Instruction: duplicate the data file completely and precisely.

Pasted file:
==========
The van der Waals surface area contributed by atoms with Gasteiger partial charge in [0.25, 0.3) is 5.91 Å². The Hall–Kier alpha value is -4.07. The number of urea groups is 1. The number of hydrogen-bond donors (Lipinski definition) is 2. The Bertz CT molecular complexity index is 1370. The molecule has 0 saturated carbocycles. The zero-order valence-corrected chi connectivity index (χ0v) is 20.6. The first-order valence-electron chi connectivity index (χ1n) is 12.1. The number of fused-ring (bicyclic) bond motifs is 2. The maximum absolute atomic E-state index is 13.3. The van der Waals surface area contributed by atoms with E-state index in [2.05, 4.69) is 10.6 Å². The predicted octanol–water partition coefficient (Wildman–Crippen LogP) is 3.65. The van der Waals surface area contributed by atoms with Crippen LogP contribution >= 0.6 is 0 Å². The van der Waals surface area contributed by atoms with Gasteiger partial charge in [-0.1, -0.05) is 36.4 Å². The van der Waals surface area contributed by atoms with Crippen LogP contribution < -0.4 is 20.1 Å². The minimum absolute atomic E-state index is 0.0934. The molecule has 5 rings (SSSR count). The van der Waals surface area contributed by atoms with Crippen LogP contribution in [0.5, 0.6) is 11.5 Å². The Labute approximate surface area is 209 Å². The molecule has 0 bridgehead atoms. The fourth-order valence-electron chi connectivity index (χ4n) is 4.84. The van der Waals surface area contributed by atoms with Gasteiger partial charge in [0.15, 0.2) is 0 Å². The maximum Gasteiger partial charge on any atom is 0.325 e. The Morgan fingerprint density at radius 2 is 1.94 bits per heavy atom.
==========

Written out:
The van der Waals surface area contributed by atoms with Gasteiger partial charge in [0.25, 0.3) is 5.91 Å². The Hall–Kier alpha value is -4.07. The number of urea groups is 1. The number of hydrogen-bond donors (Lipinski definition) is 2. The Bertz CT molecular complexity index is 1370. The molecule has 0 saturated carbocycles. The zero-order valence-corrected chi connectivity index (χ0v) is 20.6. The first-order valence-electron chi connectivity index (χ1n) is 12.1. The number of fused-ring (bicyclic) bond motifs is 2. The maximum absolute atomic E-state index is 13.3. The van der Waals surface area contributed by atoms with E-state index in [2.05, 4.69) is 10.6 Å². The predicted octanol–water partition coefficient (Wildman–Crippen LogP) is 3.65. The van der Waals surface area contributed by atoms with Crippen LogP contribution >= 0.6 is 0 Å². The van der Waals surface area contributed by atoms with Gasteiger partial charge in [-0.1, -0.05) is 36.4 Å². The van der Waals surface area contributed by atoms with Crippen LogP contribution < -0.4 is 20.1 Å². The minimum absolute atomic E-state index is 0.0934. The molecule has 5 rings (SSSR count). The van der Waals surface area contributed by atoms with Crippen LogP contribution in [0.5, 0.6) is 11.5 Å². The Labute approximate surface area is 209 Å². The molecule has 0 bridgehead atoms. The fourth-order valence-electron chi connectivity index (χ4n) is 4.84. The van der Waals surface area contributed by atoms with Gasteiger partial charge in [0.15, 0.2) is 0 Å². The maximum Gasteiger partial charge on any atom is 0.325 e. The Morgan fingerprint density at radius 2 is 1.94 bits per heavy atom.